Faraday Future chairman, executives step down following internal pre-order review – Roadshow

Faraday Future chairman, executives step down following internal pre-order review – Roadshow

There’s a lot riding on this car.

Andrew Krok/Roadshow

We’ve been following the story of Faraday Future closely, ever since its action-packed debut at CES 2017. As the electric car startup continues to promise its first production car is just over the horizon, the results of an internal probe have prompted notable changes to the company’s upper ranks.

Faraday Future Chairman Brian Krolicki is stepping down from his position following the company’s internal review into whether or not it misled investors, the company said on Tuesday, as reported by Bloomberg. Representatives for Faraday Future did not immediately return a request for additional comment.

Vice President and General Counsel Jarret Johnson will also leave his position, and another vice president, Jiawei Wang, has been suspended without pay.

“The Special Committee did identify certain inconsistencies in statements to investors and certain weaknesses in its corporate controls and culture,” Faraday Future wrote in a statement to investors posted on its website, which does not mention the departing executives. The EV startup’s internal review focused on whether or not its preorder figures were used to mislead investors. The company claimed more than 14,000 reservations, but many did not involve down payments, and only “several hundred” actually involved a paid deposit, according to FF’s 8-K filing.

To help shore up the gaps in its ranks, Faraday Future has appointed independent board member Sue Swenson, formerly president of T-Mobile, to the newly created position of executive chairperson. CEO Carsten Breitfeld will report directly to her. Additionally, Breitfelt and founder Jia Yueting will both take 25% reductions to their annual base salary, according to Reuters. The internal probe also looked at whether or not investors were misled regarding former CEO Jia’s role in day-to-day operations.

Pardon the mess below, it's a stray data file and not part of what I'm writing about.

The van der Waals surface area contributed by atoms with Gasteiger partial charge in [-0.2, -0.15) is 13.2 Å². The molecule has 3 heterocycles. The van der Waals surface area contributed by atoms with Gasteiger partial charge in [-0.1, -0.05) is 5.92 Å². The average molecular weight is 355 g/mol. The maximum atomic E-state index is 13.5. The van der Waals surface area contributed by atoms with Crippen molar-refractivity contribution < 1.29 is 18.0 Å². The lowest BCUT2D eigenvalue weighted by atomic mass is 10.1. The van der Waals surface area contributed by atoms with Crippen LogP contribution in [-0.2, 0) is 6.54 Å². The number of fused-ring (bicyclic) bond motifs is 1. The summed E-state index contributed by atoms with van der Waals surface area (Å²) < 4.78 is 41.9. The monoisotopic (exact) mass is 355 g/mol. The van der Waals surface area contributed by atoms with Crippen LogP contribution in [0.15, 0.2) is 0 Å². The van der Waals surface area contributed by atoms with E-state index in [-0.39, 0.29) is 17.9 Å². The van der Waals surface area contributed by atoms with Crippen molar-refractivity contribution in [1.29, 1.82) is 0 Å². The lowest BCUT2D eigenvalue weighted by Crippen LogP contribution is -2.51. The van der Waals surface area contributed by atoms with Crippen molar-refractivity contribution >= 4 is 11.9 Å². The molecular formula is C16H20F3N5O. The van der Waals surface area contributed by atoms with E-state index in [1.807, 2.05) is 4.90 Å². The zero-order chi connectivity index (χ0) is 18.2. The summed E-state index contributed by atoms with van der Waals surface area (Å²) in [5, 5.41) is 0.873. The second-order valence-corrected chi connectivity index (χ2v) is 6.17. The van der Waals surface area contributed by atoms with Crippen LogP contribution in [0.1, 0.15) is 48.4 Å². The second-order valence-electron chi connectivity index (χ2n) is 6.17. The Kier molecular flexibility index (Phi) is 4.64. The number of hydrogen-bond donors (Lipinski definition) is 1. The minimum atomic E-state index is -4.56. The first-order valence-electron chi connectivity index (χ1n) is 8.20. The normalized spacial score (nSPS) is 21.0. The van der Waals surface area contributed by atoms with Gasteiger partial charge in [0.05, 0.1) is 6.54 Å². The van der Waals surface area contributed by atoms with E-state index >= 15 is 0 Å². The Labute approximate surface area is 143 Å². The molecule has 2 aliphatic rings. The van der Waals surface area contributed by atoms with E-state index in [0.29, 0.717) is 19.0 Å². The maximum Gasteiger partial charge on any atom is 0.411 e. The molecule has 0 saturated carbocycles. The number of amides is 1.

That said, the review found that some allegations made in a short-seller report by J Capital Research in October last year, which prompted the investigation, were not backed up by its findings.

Faraday Future isn’t the first EV startup to face allegations of inflating preorder numbers and giving a false impression of engineering progress in order to entice investment. Electric truckmaker Lordstown Motors acknowledged it was under investigation by federal prosecutors in July last year. And in December, electric semi startup Nikola settled its case with the Securities and Exchange Commission, agreeing to pay $125 million to resolve charges of fraud.

The last time we caught up with Faraday Future was in October of last year, when Roadshow sat down with Breitfeld to discuss the company’s next steps. The automaker’s current target for vehicle production is July this year, a figure that has been pushed back several times over the last five years. Having driven an early prototype around Las Vegas in early 2020, I was impressed with its ride quality and cabin space. Now it just needs to get built.

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